(CNN) -- At 15, Christopher Poole started a Web site that has become one of the seedier, darker corners of the Internet.
You may never have heard of 4chan, but chances are the Web site has touched your Internet browsing experience in one way or another.
The 4chan community of 7 million users, which Poole called a "meme factory," has been blamed (or credited) with starting the LOLcats and Rickrolling crazes.
LOLcats are those goofy pictures of cats with random phrases pasted on them. Rickrolling refers to the practice of sending a Rick Astley song to a friend, or posting his music video for "Never Gonna Give You Up" on a Web site in an unexpected place.
The image-based message board also is known for spreading porn and for hacking into mainstream Web sites and social networks.
Increasingly, Poole's followers have been jumping into real-world pranks, too. Some 7,000 4chaners rallied to protest Scientology, some wearing masks to preserve the anonymity they have online, Poole said.
Poole talked with CNN after a rare public appearance this month at the TED Conference in Long Beach, California. TED, which stands for "technology, entertainment, design," is a nonprofit group that says it's dedicated to "ideas worth spreading."
In the interview, Poole said anonymity on the Internet is becoming an endangered species.
"We've just moved more and more toward persistent user identity," he said. "Your online identity lives in ... [several] places now. You've got a Twitter, you've got a Facebook. I guess you used to have a MySpace.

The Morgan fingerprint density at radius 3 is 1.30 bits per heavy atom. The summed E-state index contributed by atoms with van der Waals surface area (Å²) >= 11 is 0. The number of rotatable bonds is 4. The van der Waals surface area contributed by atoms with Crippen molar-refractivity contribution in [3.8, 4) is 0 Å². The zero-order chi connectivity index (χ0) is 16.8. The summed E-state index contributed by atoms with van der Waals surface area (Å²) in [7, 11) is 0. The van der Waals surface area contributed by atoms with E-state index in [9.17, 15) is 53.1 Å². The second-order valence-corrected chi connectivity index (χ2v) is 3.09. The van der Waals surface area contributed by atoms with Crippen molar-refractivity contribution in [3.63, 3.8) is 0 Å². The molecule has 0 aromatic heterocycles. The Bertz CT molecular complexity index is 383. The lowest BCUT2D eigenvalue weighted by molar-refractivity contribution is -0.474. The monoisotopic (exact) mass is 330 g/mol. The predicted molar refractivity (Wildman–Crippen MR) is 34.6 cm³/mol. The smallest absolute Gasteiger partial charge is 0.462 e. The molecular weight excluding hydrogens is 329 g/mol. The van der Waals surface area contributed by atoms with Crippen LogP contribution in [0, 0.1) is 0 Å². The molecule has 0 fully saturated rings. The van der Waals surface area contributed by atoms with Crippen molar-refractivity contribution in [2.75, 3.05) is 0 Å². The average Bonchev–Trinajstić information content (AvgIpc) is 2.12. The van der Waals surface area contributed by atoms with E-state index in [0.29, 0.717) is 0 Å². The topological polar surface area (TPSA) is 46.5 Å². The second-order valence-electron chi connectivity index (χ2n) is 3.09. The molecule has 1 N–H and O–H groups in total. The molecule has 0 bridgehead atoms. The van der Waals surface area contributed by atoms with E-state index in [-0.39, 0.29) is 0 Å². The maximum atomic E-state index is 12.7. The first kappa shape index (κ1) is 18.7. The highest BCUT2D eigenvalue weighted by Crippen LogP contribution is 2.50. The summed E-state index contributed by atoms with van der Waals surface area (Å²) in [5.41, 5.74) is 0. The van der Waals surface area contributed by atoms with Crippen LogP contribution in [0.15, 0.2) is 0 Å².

"So people are just putting loads of information about themselves in these places, and we're becoming very comfortable with sharing very intimate details about our life. It's just everything."
Poole said he finds the amount of information people post about themselves online these days to be frightening. All posts on 4chan are anonymous, and many are deleted shortly after they're posted.
Poole said that allows for open and honest discourse, although he admits it gets a bit explicit at times.
"With the anonymous system, you've got a place where people are uninhibited. ... You're getting very truthful conversation. And you judge somebody by the content of what they're saying and not their username, not their registration date," he said.
Poole only recently revealed his true online identity. For years, he went only by "moot" on the Internet.
Now 22, Poole still guards many details about his life. For instance, he told CNN he is a college student in New York but wouldn't say where.
His parents didn't know about the site until recently either, he said, and they only found out because a news reporter called them.
He said they still don't get the full reach of 4chan.
They understand it just enough to know it's a big deal, but not enough to be afraid of it, he said.